Now, if you’re not in Nagspeake or if you are and somehow have missed the fact that Magothy Treats hasn’t sold caramels since last winter, here is the quick background. Annabelle has always been justifiably famous for her seasonal caramels. In the spring she makes Bouquet Caramels, flavored with things like rosewater and orange flower, hibiscus and lavender and plenty more exotic blossoms. In the summer she does some amazing thing she calls Saltwater Caramels, which are like a weird hybrid of taffy, caramel, and summer honey. In the fall and winter they get warmer, flavored with spicy liqueurs and things like clove and ginger and cardamom and whatever more interesting spices she happens to have on hand. I was heartbroken that she didn’t make them this year, because they were going to be my Christmas presents to just about everybody. And the reason Magothy Treats has been without caramels (and plenty of other things it usually stocks) is the disappearance of Annabelle’s heirloom copper pots and pans.

You will have to get her to tell you the story of where they were made and how they came to her. I have suggested over and over that she write it down somewhere. The tale involves romance, smuggling, ciphers hammered into the surface of a turbotiere that lead to the negotiation of a very secret treaty by codes based on flavored candies made in the same pots Annabelle now uses to make her confections. In honor of her collection of pots, Annabelle had plans this year to introduce a gift box of Treaty Caramels, reproducing as faithfully as she could the candied correspondence that enabled the Magothy Concord and set Nagspeake on the path to becoming the great city it sort of is. But everything went to hell when she took a nap at the counter one day and woke up to find her kitchen pillaged.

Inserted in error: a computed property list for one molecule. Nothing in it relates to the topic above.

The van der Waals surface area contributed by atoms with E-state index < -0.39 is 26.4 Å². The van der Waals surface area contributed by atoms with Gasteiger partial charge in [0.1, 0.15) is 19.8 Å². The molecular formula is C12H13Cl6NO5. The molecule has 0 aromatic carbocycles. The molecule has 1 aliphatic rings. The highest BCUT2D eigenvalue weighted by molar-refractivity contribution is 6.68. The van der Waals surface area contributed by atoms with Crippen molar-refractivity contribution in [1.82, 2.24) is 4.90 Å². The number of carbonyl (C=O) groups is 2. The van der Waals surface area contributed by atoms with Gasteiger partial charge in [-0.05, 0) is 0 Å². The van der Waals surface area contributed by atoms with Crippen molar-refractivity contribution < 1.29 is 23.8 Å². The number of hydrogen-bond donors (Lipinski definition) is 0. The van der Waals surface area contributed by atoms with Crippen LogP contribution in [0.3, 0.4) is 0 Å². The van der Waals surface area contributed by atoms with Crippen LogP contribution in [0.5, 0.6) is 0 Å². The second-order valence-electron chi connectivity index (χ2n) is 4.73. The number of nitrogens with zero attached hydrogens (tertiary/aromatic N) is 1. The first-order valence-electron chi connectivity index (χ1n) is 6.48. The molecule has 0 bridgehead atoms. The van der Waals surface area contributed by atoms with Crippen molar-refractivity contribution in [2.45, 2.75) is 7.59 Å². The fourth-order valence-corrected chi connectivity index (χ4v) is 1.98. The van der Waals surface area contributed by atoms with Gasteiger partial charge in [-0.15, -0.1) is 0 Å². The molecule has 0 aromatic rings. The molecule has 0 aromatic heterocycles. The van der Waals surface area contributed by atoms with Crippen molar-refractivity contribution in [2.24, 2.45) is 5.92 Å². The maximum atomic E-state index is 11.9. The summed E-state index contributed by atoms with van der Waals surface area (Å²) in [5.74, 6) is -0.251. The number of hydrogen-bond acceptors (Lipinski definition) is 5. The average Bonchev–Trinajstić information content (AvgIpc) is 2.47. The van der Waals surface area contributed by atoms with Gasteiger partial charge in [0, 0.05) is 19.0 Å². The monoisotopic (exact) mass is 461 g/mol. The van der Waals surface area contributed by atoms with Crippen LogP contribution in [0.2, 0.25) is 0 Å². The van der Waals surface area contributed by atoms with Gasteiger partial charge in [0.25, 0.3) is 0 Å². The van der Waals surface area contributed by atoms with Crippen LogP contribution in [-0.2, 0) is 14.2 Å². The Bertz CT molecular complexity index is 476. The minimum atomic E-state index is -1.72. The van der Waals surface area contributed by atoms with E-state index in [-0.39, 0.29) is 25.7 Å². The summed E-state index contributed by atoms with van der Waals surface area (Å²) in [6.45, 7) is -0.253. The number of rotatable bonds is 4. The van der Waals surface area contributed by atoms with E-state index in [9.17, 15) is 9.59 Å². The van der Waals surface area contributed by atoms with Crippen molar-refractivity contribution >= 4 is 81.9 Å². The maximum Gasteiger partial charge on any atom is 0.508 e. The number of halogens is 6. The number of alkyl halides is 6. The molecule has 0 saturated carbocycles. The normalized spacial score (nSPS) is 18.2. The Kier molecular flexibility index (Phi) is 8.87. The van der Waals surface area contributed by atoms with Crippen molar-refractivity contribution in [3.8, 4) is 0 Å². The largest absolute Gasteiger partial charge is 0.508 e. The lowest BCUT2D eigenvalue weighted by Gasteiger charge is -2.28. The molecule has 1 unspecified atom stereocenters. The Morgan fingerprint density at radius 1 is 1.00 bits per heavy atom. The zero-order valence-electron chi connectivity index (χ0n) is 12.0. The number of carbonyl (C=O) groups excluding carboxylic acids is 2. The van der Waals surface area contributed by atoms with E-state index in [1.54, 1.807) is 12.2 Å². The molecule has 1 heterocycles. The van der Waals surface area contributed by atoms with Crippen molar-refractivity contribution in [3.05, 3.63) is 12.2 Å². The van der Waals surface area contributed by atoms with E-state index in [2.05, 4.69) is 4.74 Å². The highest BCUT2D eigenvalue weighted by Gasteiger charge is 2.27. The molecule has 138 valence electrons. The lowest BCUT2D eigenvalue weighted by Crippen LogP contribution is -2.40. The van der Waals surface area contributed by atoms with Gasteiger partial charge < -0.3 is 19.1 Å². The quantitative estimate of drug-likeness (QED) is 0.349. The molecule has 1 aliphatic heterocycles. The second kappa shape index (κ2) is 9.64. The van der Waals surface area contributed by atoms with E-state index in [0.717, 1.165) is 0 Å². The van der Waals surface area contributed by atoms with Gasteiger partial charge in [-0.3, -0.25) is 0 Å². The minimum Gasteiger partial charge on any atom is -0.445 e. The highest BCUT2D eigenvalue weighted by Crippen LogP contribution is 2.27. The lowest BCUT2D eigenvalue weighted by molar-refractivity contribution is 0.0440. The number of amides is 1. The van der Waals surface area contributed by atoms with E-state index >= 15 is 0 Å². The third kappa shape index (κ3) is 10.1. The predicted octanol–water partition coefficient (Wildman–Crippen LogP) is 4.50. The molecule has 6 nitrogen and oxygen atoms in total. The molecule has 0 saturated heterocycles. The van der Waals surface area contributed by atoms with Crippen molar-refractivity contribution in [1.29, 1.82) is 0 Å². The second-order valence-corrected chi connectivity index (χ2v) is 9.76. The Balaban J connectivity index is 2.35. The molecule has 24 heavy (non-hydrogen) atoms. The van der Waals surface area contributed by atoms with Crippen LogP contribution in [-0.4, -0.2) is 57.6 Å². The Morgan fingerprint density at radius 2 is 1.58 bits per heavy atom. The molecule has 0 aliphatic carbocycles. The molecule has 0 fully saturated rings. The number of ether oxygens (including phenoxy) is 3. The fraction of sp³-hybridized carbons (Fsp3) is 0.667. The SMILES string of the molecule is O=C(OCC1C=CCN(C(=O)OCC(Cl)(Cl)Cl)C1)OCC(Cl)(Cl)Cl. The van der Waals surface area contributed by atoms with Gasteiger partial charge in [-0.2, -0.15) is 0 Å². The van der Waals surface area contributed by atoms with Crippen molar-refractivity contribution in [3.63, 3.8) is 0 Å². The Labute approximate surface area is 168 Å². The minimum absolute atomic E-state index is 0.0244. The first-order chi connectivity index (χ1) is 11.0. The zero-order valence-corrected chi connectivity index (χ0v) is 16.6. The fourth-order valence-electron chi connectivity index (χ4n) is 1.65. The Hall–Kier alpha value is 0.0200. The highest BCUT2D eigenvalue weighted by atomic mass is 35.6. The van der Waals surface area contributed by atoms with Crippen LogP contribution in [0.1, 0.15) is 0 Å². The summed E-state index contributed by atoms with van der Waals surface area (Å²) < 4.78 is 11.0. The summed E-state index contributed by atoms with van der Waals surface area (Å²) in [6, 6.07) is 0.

Annabelle claims she knows who did it. If she does, she’s never named names, probably because it’s a little unnerving to have somebody waltz past you and steal a truckload of metal without making so much as a sound. She also claims she knows how they did it, and you have to know Annabelle to understand why this would be a logical conjecture on her part, but she says the thieves must’ve used a Hand of Glory to do their dirty work.

A Hand of Glory. Where to start? Well, like any good sinister bit of old European weirdness with any kind of history to it, there are plenty of variations. Some say you use the left hand of a hanged man. Some say you want the hand of a murderer, and it should be the one that committed the slaying. It’s used for home invasion, basically; either the hand is lit like a candle, or it’s made to hold a candle that can only be put out by very specific means. As long as the candle’s lit, whoever you rob will sleep, enabling you to abscond with her copper pots without having to worry about noise. Whatever variation you make your Hand of Glory according to, though, there are other tricky ingredients to source before the Hand will work. You need, for instance, a substance often translated as Lapland Sesame. There is supposed to be no such thing. Annabelle, being obsessed with weird spices, actually went looking for Lapland Sesame not too long ago. She hadn’t found it, but she thinks somewhere along the way in the course of her search she must’ve talked to someone who not only knew what she was talking about, but knew what it actually is and what it was used for. She clearly also thinks she knows who that person is.